UZH Magazin 3/20
Identity, conciousness and feelings: The current UZH Magazine explores how we become who we are.
Focus: That's Me – How We Become Who We Are
Nothing is as familiar to us as we are to ourselves. Nevertheless it is difficult for us to say who we are. In this focus section, we explore what makes us who we are and how that changes in the course of our lives. We also asked people of different ages who they are, and photographer Cyrill Matter took their pictures. His photos and short portraits accompany the focus section.
Disinformation is increasingly permeating our everyday news. But why does it spread more easily in some places than in others? Edda Humprecht knows what makes countries resistant to fake news.
Women's Hearts Age Differently
Cardiologist Catherine Gebhard’s research focuses on why certain diseases affect women and men differently. For the gender medicine pioneer, the corona pandemic is both a textbook example and a call for action at the same time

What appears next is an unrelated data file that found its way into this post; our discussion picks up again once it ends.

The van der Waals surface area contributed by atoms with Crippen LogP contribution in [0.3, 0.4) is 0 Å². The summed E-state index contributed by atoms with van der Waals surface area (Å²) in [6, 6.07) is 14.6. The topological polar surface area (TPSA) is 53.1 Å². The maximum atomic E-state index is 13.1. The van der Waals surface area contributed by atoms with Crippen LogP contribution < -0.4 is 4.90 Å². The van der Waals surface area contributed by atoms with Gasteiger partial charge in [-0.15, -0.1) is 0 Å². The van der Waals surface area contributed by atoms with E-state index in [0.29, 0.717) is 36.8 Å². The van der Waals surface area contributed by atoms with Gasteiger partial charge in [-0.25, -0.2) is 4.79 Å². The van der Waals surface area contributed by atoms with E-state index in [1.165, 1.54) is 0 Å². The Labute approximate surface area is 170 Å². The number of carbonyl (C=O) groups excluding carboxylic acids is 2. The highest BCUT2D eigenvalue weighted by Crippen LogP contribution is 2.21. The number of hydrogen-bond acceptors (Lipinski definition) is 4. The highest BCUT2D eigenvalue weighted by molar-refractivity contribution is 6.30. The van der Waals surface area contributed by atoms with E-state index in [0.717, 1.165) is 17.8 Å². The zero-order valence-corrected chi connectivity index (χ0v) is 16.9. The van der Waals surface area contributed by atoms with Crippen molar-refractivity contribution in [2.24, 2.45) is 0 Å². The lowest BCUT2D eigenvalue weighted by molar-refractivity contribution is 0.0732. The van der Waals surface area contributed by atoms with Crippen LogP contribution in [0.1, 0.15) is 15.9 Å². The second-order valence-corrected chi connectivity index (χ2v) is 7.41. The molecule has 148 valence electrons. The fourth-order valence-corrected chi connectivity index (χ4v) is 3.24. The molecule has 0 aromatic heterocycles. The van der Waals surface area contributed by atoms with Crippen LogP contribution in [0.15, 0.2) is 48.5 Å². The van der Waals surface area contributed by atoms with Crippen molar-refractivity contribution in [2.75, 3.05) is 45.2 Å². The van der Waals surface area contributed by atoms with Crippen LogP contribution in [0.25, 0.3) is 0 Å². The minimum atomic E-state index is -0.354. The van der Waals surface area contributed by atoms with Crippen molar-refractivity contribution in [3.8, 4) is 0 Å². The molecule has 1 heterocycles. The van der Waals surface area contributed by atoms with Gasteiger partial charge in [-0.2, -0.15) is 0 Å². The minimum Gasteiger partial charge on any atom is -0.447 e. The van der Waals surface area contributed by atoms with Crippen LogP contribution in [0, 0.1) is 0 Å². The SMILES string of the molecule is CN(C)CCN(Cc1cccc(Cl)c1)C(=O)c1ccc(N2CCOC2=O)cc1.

Singing with the Maestro
The composer Paul Hindemith worked as an unconventional professor at UZH in the 1950s. His archives, which document his many-faceted oeuvre, have now been donated to the Department of Musicology.
New Blooms from the Uri Alps
Evolutionary biologist Kentaro Shimizu gathers flowers from a Swiss alpine meadow and cultivates Japanese wheat in a garden on UZH’s Irchel Campus. He wants to find out how plants are adapting to climate change.
“Health is inherited”
According to Isabelle Mansuy’s research, the epigenome – which can switch our genes on and off – can be modified, positively or negatively, by our lifestyle choices. At least some of these modifications are passed down through the generations.
Stormed by Photographers
Even as a schoolgirl, Regina Kiener had a pronounced sense of justice. Today, the legal expert is a campaigner for human rights, democracy and the rule of law, and advises countries all over the world on constitutional matters.